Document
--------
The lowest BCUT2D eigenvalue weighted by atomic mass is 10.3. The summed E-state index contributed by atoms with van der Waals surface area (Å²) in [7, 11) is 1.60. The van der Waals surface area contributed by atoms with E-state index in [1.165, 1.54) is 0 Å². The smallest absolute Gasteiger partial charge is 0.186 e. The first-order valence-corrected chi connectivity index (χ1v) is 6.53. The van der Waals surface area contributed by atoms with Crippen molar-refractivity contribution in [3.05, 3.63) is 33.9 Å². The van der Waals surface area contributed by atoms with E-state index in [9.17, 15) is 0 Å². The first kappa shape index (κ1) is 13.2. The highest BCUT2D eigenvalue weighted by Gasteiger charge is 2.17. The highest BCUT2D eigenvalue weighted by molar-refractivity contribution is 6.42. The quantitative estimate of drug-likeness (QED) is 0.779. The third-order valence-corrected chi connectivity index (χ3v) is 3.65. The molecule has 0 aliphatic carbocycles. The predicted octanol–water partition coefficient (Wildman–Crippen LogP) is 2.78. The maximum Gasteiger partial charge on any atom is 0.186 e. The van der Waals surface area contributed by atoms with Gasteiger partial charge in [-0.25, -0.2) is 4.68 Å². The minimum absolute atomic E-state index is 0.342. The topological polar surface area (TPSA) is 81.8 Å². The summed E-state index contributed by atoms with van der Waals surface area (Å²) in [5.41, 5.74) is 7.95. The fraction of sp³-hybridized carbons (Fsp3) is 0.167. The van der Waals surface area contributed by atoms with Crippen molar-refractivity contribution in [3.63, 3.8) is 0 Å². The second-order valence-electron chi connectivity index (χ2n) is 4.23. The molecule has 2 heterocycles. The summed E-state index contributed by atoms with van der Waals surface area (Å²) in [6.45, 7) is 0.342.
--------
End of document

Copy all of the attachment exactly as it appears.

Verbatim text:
The lowest BCUT2D eigenvalue weighted by atomic mass is 10.3. The summed E-state index contributed by atoms with van der Waals surface area (Å²) in [7, 11) is 1.60. The van der Waals surface area contributed by atoms with E-state index in [1.165, 1.54) is 0 Å². The smallest absolute Gasteiger partial charge is 0.186 e. The first-order valence-corrected chi connectivity index (χ1v) is 6.53. The van der Waals surface area contributed by atoms with Crippen molar-refractivity contribution in [3.05, 3.63) is 33.9 Å². The van der Waals surface area contributed by atoms with E-state index in [9.17, 15) is 0 Å². The first kappa shape index (κ1) is 13.2. The highest BCUT2D eigenvalue weighted by Gasteiger charge is 2.17. The highest BCUT2D eigenvalue weighted by molar-refractivity contribution is 6.42. The quantitative estimate of drug-likeness (QED) is 0.779. The third-order valence-corrected chi connectivity index (χ3v) is 3.65. The molecule has 0 aliphatic carbocycles. The predicted octanol–water partition coefficient (Wildman–Crippen LogP) is 2.78. The maximum Gasteiger partial charge on any atom is 0.186 e. The van der Waals surface area contributed by atoms with Gasteiger partial charge in [-0.25, -0.2) is 4.68 Å². The minimum absolute atomic E-state index is 0.342. The topological polar surface area (TPSA) is 81.8 Å². The summed E-state index contributed by atoms with van der Waals surface area (Å²) in [5.41, 5.74) is 7.95. The fraction of sp³-hybridized carbons (Fsp3) is 0.167. The van der Waals surface area contributed by atoms with Crippen molar-refractivity contribution in [3.63, 3.8) is 0 Å². The second-order valence-electron chi connectivity index (χ2n) is 4.23. The molecule has 2 heterocycles. The summed E-state index contributed by atoms with van der Waals surface area (Å²) in [6.45, 7) is 0.342.